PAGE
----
You can get small business loans for many reasons, but it’s important to evaluate how they can affect your company in the long run. If you are applying for a loan to expand your property or make large-scale renovations that will increase profits, then a business loan might be a good idea. This type of loan is also a good solution for those looking to purchase machinery and equipment that will be used for many years to come.

For smaller purchases, other funding options may work better. For example, if you’re using a loan to make minor changes or cosmetic upgrades or simply implement new software or equipment that will have to be updated or replaced within the next five years, a loan might actually cost more than it’s worth.

Consider whether the loan’s use will be long term or short term. Also, it’s important to think of a small business loan as your own investment into your company. Make sure that you have a set purpose in mind before you borrow any money. The repayment period shouldn’t outlast the loan’s purpose and effect on your business.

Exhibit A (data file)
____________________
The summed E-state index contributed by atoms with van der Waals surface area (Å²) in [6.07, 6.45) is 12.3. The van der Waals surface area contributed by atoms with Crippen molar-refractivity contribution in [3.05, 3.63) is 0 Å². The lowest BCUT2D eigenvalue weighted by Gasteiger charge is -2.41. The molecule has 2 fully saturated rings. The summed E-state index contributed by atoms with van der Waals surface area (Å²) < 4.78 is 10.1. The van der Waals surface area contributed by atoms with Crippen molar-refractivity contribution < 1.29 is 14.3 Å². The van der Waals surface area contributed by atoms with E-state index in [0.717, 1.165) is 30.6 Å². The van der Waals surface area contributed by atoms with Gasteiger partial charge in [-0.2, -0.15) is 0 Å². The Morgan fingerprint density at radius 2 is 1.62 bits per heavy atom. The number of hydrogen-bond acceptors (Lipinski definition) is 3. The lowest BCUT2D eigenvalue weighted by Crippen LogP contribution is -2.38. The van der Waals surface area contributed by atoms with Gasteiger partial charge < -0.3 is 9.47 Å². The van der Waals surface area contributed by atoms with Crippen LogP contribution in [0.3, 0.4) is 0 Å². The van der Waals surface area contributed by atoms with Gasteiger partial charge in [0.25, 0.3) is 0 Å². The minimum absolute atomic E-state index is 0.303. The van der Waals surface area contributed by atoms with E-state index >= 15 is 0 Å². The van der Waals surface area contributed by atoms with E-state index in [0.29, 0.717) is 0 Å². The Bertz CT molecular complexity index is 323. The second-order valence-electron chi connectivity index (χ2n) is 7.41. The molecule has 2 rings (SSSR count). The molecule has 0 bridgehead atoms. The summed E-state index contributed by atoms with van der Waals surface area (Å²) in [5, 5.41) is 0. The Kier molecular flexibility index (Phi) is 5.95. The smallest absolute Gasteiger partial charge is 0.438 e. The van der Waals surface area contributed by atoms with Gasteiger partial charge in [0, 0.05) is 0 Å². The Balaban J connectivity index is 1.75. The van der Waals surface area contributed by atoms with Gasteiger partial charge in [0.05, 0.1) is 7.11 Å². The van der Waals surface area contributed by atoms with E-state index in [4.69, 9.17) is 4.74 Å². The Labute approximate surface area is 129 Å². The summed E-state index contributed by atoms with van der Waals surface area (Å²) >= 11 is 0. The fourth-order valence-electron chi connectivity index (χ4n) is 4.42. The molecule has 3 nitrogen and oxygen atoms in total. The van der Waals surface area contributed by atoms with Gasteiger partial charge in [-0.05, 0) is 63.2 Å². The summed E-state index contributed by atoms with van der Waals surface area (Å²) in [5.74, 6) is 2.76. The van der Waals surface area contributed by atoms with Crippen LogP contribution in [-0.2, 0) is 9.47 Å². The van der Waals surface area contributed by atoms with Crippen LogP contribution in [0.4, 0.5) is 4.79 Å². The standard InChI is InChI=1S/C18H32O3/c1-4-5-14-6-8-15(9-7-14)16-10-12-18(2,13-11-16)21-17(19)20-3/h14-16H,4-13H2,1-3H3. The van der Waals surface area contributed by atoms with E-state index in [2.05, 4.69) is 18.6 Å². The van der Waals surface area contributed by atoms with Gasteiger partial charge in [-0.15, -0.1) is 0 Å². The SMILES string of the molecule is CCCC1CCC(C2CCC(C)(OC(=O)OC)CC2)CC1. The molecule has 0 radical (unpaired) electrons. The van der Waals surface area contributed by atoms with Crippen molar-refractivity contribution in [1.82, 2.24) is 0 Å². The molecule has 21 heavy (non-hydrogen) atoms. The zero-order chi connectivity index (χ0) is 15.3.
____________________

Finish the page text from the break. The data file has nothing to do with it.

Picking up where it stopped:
How Does an SBA Loan Work?

The Small Business Administration (SBA) provides guarantees on low-cost loans that lenders loan to small business owners. It’s easier for many people to qualify for an SBA loan than traditional bank loans.

SBA long-term loans are funded directly by a bank or lender, but the SBA guarantees part of the amount. This means that if a borrower defaults or cannot repay their loan, the SBA will automatically cover a portion and repay the lender.

Because of this security, people find it easier to obtain a loan through the SBA than a private lender or bank. However, this means that borrowers must offer their own form of security to the SBA.

Depending on the type of loan, a small down payment, as well as some collateral, will have to be offered in exchange for loan financing. The thought of wagering part of your business on a loan might make you apprehensive, but this measure ensures people who are taking out a loan have the intention to pay it back.

Can You Use a Personal Loan for Business?

You may wonder whether a personal loan is a better option for your small business. If you’re just getting started, it’s understandable why you might prefer to go this route. In many cases, people want to take out a loan in their own name to establish a new business or grow one that has just started.

For freshly minted entrepreneurs, obtaining a small loan for your business without any demonstrable track record can be next to impossible. A personal loan offers the opportunity to acquire a large sum of money that will, if strategically implemented, repay itself.